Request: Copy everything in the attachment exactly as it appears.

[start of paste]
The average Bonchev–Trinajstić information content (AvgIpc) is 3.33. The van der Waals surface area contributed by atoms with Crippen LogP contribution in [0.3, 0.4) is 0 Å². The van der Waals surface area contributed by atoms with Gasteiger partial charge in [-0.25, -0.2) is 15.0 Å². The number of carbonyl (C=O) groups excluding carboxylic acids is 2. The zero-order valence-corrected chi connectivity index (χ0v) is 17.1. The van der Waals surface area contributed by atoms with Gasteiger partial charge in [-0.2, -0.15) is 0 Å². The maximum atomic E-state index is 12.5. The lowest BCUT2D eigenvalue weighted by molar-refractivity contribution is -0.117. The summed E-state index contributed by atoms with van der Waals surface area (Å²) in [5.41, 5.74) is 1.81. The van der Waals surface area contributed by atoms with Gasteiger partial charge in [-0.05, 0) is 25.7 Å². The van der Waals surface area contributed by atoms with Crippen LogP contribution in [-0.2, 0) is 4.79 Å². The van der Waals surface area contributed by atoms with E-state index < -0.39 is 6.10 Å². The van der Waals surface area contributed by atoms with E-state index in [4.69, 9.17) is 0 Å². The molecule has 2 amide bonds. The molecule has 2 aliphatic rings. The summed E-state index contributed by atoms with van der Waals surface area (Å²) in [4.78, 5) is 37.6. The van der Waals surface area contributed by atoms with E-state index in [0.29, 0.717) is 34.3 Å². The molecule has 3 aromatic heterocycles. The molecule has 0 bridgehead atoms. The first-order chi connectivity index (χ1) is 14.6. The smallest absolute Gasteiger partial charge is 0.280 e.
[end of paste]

The average Bonchev–Trinajstić information content (AvgIpc) is 3.33. The van der Waals surface area contributed by atoms with Crippen LogP contribution in [0.3, 0.4) is 0 Å². The van der Waals surface area contributed by atoms with Gasteiger partial charge in [-0.25, -0.2) is 15.0 Å². The number of carbonyl (C=O) groups excluding carboxylic acids is 2. The zero-order valence-corrected chi connectivity index (χ0v) is 17.1. The van der Waals surface area contributed by atoms with Gasteiger partial charge in [-0.2, -0.15) is 0 Å². The maximum atomic E-state index is 12.5. The lowest BCUT2D eigenvalue weighted by molar-refractivity contribution is -0.117. The summed E-state index contributed by atoms with van der Waals surface area (Å²) in [5.41, 5.74) is 1.81. The van der Waals surface area contributed by atoms with Gasteiger partial charge in [-0.05, 0) is 25.7 Å². The van der Waals surface area contributed by atoms with Crippen LogP contribution in [-0.2, 0) is 4.79 Å². The van der Waals surface area contributed by atoms with E-state index < -0.39 is 6.10 Å². The van der Waals surface area contributed by atoms with E-state index in [4.69, 9.17) is 0 Å². The molecule has 2 amide bonds. The molecule has 2 aliphatic rings. The summed E-state index contributed by atoms with van der Waals surface area (Å²) in [4.78, 5) is 37.6. The van der Waals surface area contributed by atoms with E-state index in [0.29, 0.717) is 34.3 Å². The molecule has 3 aromatic heterocycles. The molecule has 0 bridgehead atoms. The first-order chi connectivity index (χ1) is 14.6. The smallest absolute Gasteiger partial charge is 0.280 e.